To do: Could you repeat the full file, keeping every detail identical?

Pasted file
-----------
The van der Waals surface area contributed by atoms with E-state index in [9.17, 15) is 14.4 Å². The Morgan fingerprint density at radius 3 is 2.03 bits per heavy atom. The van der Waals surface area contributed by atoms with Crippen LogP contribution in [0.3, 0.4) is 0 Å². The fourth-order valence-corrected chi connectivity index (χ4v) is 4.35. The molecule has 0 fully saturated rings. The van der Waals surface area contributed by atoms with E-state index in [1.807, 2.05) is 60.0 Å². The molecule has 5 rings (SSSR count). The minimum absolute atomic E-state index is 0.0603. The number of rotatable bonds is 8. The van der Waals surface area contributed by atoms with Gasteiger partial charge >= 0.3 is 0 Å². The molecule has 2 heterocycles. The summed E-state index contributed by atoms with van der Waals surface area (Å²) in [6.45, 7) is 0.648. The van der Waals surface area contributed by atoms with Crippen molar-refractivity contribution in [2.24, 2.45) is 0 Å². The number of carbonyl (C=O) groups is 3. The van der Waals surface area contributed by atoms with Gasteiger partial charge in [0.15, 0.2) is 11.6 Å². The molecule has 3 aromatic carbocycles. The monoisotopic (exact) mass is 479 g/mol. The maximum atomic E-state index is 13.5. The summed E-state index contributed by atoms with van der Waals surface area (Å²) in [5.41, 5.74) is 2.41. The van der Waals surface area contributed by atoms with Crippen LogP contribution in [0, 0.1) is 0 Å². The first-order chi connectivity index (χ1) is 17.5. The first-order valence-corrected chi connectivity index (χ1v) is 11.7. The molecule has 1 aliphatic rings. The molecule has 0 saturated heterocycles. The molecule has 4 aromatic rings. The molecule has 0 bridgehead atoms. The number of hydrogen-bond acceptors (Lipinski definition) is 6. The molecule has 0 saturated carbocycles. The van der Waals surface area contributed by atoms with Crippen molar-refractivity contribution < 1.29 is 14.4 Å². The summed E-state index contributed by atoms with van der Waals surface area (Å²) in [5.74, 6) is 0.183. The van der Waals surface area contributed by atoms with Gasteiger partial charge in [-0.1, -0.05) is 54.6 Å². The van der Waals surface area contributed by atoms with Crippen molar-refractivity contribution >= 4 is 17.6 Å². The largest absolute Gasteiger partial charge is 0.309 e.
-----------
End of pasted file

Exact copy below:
The van der Waals surface area contributed by atoms with E-state index in [9.17, 15) is 14.4 Å². The Morgan fingerprint density at radius 3 is 2.03 bits per heavy atom. The van der Waals surface area contributed by atoms with Crippen LogP contribution in [0.3, 0.4) is 0 Å². The fourth-order valence-corrected chi connectivity index (χ4v) is 4.35. The molecule has 0 fully saturated rings. The van der Waals surface area contributed by atoms with E-state index in [1.807, 2.05) is 60.0 Å². The molecule has 5 rings (SSSR count). The minimum absolute atomic E-state index is 0.0603. The number of rotatable bonds is 8. The van der Waals surface area contributed by atoms with Gasteiger partial charge >= 0.3 is 0 Å². The molecule has 2 heterocycles. The summed E-state index contributed by atoms with van der Waals surface area (Å²) in [6.45, 7) is 0.648. The van der Waals surface area contributed by atoms with Crippen molar-refractivity contribution in [2.24, 2.45) is 0 Å². The number of carbonyl (C=O) groups is 3. The van der Waals surface area contributed by atoms with Gasteiger partial charge in [0.15, 0.2) is 11.6 Å². The molecule has 3 aromatic carbocycles. The monoisotopic (exact) mass is 479 g/mol. The maximum atomic E-state index is 13.5. The summed E-state index contributed by atoms with van der Waals surface area (Å²) in [5.41, 5.74) is 2.41. The van der Waals surface area contributed by atoms with Crippen LogP contribution in [0, 0.1) is 0 Å². The first-order chi connectivity index (χ1) is 17.5. The first-order valence-corrected chi connectivity index (χ1v) is 11.7. The molecule has 1 aliphatic rings. The molecule has 0 saturated heterocycles. The molecule has 4 aromatic rings. The molecule has 0 bridgehead atoms. The number of hydrogen-bond acceptors (Lipinski definition) is 6. The molecule has 0 saturated carbocycles. The van der Waals surface area contributed by atoms with Crippen molar-refractivity contribution < 1.29 is 14.4 Å². The summed E-state index contributed by atoms with van der Waals surface area (Å²) in [5.74, 6) is 0.183. The van der Waals surface area contributed by atoms with Gasteiger partial charge in [-0.1, -0.05) is 54.6 Å². The van der Waals surface area contributed by atoms with Crippen molar-refractivity contribution >= 4 is 17.6 Å². The largest absolute Gasteiger partial charge is 0.309 e.